- The Washington Times - Tuesday, May 21, 2002

BIRMINGHAM, Ala. (AP) A former Klansman accused in a 1963 church bombing wasn't with other Klansmen the night before the attack that killed four black girls, a witness testified yesterday as the defense rested.
Bill Jackson said he didn't see Bobby Frank Cherry, 71, with the two other men subsequently convicted of murder in the bombing of the Sixteenth Street Baptist Church and didn't see him at a Klan recruitment meeting he went to about that same time.
"I met him this morning for the very first time," said Mr. Jackson, who testified in the trials that resulted in guilty verdicts against Thomas Blanton Jr. and Robert "Dynamite Bob" Chambliss.
Final statements were set for today in the trial of Mr. Cherry, accused of helping a band of Klansmen plant a powerful bomb that exploded at the church, where civil rights demonstrators had been gathering for protests against segregation.
In the earlier trials, Mr. Jackson told of seeing Blanton and Chambliss putting something in Blanton's car at Modern Sign Co. the night before the explosion.
Two of Mr. Cherry's grandsons, Glenn Belcher and Bobby Wayne Cherry Jr., also testified yesterday they had lived with Mr. Cherry for some time and never heard him talk about bombing the church or boast of being in the Klan. Bobby Wayne Cherry said he did hear his grandfather use a racial slur.
An ex-wife and four others testified last week they heard Mr. Cherry admit taking part in the bombing.
Mr. Cherry's attorneys say the witnesses lied and the government built the case on a lie told by an informant in 1964.
"I didn't hear any two [witnesses] say the same story," defense attorney Mickey Johnson said outside court.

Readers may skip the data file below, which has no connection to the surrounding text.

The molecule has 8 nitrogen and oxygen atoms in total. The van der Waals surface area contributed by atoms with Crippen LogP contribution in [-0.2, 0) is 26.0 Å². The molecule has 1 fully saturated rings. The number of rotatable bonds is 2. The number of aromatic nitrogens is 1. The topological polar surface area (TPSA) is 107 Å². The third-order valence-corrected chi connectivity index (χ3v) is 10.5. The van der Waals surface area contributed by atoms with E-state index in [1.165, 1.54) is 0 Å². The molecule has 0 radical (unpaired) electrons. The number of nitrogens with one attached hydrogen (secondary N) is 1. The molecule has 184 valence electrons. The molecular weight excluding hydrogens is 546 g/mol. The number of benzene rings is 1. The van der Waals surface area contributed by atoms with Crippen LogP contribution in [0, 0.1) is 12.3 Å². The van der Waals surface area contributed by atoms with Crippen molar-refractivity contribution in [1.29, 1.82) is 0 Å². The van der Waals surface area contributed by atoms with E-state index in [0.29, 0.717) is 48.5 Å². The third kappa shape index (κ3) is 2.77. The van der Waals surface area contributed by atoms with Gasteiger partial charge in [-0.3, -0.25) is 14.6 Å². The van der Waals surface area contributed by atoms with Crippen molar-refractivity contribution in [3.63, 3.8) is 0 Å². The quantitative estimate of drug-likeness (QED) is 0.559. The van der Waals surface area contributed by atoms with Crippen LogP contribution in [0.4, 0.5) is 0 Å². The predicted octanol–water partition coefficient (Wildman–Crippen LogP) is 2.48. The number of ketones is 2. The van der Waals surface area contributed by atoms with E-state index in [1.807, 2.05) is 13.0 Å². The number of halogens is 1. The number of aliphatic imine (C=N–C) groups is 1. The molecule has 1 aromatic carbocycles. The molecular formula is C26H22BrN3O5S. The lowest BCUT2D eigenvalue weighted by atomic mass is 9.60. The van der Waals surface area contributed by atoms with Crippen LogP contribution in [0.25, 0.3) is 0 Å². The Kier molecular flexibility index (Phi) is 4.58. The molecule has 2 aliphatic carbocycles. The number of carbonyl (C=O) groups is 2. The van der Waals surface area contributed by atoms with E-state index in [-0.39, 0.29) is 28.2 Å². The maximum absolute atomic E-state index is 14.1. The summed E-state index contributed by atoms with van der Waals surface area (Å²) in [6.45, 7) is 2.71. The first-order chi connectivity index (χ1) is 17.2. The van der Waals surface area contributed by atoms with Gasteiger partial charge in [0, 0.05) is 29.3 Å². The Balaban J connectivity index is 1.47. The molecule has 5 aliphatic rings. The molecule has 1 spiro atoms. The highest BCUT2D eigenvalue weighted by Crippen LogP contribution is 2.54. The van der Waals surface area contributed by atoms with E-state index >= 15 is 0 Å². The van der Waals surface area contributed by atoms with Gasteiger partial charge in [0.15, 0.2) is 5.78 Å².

Government lawyers acknowledged inconsistencies with their case, but they described such problems as routine, particularly in an old case in which memories have faded.
"There's inconsistencies in every case. It's the jury's job to reconcile it," said Doug Jones, the lead prosecutor.
The bombing was the deadliest attack against the civil rights movement, and Mr. Cherry is the last suspect to stand trial.
The blast killed Denise McNair, 11, along with Addie Mae Collins, Carole Robertson and Cynthia Wesley, all 14.
A central claim of Mr. Cherry's defense revolves around a statement made by former FBI informant Mary Frances Cunningham in 1964, more than a year after the bombing.
Miss Cunningham said she saw Mr. Cherry and three other Klan suspects sitting in a car near the church the morning of the bombing.
Mr. Cherry got out of the vehicle and put the bomb by the building, according to her statement.
Miss Cunningham testified for the defense on Saturday, denying she made the statement to the FBI. Prosecutors previously acknowledged Miss Cunningham's statement was untrue.
Mr. Cherry and Thomas Blanton Jr. were indicted in the bombing in 2000, and Blanton is serving a life term after being convicted last year. Mr. Cherry's trial was delayed by questions over his mental competence.
Robert Chambliss was convicted of murder in 1977 and died in prison, and a fourth Klan suspect died in 1994 without being charged in the bombing.

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